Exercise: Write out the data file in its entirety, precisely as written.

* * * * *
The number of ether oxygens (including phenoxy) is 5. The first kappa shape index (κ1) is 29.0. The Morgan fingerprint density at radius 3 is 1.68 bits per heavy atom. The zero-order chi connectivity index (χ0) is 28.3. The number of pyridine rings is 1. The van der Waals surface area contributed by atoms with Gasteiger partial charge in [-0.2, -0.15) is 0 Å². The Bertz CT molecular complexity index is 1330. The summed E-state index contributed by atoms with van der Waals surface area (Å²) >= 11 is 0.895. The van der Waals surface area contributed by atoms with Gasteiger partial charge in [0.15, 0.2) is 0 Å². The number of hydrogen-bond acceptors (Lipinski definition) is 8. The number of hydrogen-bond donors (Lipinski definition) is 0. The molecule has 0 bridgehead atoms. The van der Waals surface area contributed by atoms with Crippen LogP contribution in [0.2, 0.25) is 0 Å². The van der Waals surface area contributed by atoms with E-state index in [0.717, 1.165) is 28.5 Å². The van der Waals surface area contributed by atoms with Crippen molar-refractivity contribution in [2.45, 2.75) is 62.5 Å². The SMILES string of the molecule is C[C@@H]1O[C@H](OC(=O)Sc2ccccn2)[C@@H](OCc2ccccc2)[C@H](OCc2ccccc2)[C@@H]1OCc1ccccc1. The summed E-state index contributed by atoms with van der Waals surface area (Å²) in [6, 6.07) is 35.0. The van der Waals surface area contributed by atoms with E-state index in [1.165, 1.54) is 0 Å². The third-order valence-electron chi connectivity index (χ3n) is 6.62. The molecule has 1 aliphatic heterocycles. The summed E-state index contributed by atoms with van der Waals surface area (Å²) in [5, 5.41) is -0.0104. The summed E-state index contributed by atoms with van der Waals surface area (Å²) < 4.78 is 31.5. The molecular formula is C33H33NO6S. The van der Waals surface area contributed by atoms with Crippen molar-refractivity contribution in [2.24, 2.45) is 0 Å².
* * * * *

The number of ether oxygens (including phenoxy) is 5. The first kappa shape index (κ1) is 29.0. The Morgan fingerprint density at radius 3 is 1.68 bits per heavy atom. The zero-order chi connectivity index (χ0) is 28.3. The number of pyridine rings is 1. The van der Waals surface area contributed by atoms with Gasteiger partial charge in [-0.2, -0.15) is 0 Å². The Bertz CT molecular complexity index is 1330. The summed E-state index contributed by atoms with van der Waals surface area (Å²) >= 11 is 0.895. The van der Waals surface area contributed by atoms with Gasteiger partial charge in [0.15, 0.2) is 0 Å². The number of hydrogen-bond acceptors (Lipinski definition) is 8. The number of hydrogen-bond donors (Lipinski definition) is 0. The molecule has 0 bridgehead atoms. The van der Waals surface area contributed by atoms with Crippen LogP contribution in [0.2, 0.25) is 0 Å². The van der Waals surface area contributed by atoms with E-state index in [0.717, 1.165) is 28.5 Å². The van der Waals surface area contributed by atoms with Crippen molar-refractivity contribution in [2.45, 2.75) is 62.5 Å². The SMILES string of the molecule is C[C@@H]1O[C@H](OC(=O)Sc2ccccn2)[C@@H](OCc2ccccc2)[C@H](OCc2ccccc2)[C@@H]1OCc1ccccc1. The summed E-state index contributed by atoms with van der Waals surface area (Å²) in [6, 6.07) is 35.0. The van der Waals surface area contributed by atoms with E-state index in [1.165, 1.54) is 0 Å². The third-order valence-electron chi connectivity index (χ3n) is 6.62. The molecule has 1 aliphatic heterocycles. The summed E-state index contributed by atoms with van der Waals surface area (Å²) in [5, 5.41) is -0.0104. The summed E-state index contributed by atoms with van der Waals surface area (Å²) < 4.78 is 31.5. The molecular formula is C33H33NO6S. The van der Waals surface area contributed by atoms with Crippen molar-refractivity contribution in [2.24, 2.45) is 0 Å².